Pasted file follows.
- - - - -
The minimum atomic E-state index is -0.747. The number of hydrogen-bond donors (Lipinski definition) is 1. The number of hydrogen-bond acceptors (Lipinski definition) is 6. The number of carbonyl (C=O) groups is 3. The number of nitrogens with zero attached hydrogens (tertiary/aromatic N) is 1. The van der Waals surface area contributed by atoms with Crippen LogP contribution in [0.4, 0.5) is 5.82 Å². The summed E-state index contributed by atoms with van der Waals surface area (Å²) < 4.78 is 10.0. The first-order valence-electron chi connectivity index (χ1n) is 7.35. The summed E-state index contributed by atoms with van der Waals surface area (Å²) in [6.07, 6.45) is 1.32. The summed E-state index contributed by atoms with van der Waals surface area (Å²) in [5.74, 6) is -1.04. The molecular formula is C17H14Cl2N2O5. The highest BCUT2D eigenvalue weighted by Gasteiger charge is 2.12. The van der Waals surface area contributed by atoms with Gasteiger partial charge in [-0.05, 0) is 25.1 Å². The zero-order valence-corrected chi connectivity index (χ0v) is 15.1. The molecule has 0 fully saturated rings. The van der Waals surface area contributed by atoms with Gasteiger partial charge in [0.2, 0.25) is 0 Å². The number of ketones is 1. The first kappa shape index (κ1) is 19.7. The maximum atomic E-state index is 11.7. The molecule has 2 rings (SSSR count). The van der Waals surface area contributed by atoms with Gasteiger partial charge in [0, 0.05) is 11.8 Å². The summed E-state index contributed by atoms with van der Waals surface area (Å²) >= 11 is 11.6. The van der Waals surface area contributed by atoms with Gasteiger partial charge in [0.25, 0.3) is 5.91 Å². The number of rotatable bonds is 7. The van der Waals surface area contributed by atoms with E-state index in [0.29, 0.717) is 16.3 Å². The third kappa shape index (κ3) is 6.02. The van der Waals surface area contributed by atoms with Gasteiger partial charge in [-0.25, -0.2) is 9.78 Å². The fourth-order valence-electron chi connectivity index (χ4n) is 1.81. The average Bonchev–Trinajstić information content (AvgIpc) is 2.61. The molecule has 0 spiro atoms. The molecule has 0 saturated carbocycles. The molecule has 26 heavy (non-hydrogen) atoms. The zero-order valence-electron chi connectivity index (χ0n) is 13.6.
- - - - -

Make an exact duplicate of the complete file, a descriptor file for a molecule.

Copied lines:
The minimum atomic E-state index is -0.747. The number of hydrogen-bond donors (Lipinski definition) is 1. The number of hydrogen-bond acceptors (Lipinski definition) is 6. The number of carbonyl (C=O) groups is 3. The number of nitrogens with zero attached hydrogens (tertiary/aromatic N) is 1. The van der Waals surface area contributed by atoms with Crippen LogP contribution in [0.4, 0.5) is 5.82 Å². The summed E-state index contributed by atoms with van der Waals surface area (Å²) < 4.78 is 10.0. The first-order valence-electron chi connectivity index (χ1n) is 7.35. The summed E-state index contributed by atoms with van der Waals surface area (Å²) in [6.07, 6.45) is 1.32. The summed E-state index contributed by atoms with van der Waals surface area (Å²) in [5.74, 6) is -1.04. The molecular formula is C17H14Cl2N2O5. The highest BCUT2D eigenvalue weighted by Gasteiger charge is 2.12. The van der Waals surface area contributed by atoms with Gasteiger partial charge in [-0.05, 0) is 25.1 Å². The zero-order valence-corrected chi connectivity index (χ0v) is 15.1. The molecule has 0 fully saturated rings. The van der Waals surface area contributed by atoms with Gasteiger partial charge in [0.2, 0.25) is 0 Å². The number of ketones is 1. The first kappa shape index (κ1) is 19.7. The maximum atomic E-state index is 11.7. The molecule has 2 rings (SSSR count). The van der Waals surface area contributed by atoms with Gasteiger partial charge in [0, 0.05) is 11.8 Å². The summed E-state index contributed by atoms with van der Waals surface area (Å²) >= 11 is 11.6. The van der Waals surface area contributed by atoms with Gasteiger partial charge in [0.25, 0.3) is 5.91 Å². The number of rotatable bonds is 7. The van der Waals surface area contributed by atoms with E-state index in [0.29, 0.717) is 16.3 Å². The third kappa shape index (κ3) is 6.02. The van der Waals surface area contributed by atoms with Gasteiger partial charge in [-0.25, -0.2) is 9.78 Å². The fourth-order valence-electron chi connectivity index (χ4n) is 1.81. The average Bonchev–Trinajstić information content (AvgIpc) is 2.61. The molecule has 0 spiro atoms. The molecule has 0 saturated carbocycles. The molecule has 26 heavy (non-hydrogen) atoms. The zero-order valence-electron chi connectivity index (χ0n) is 13.6.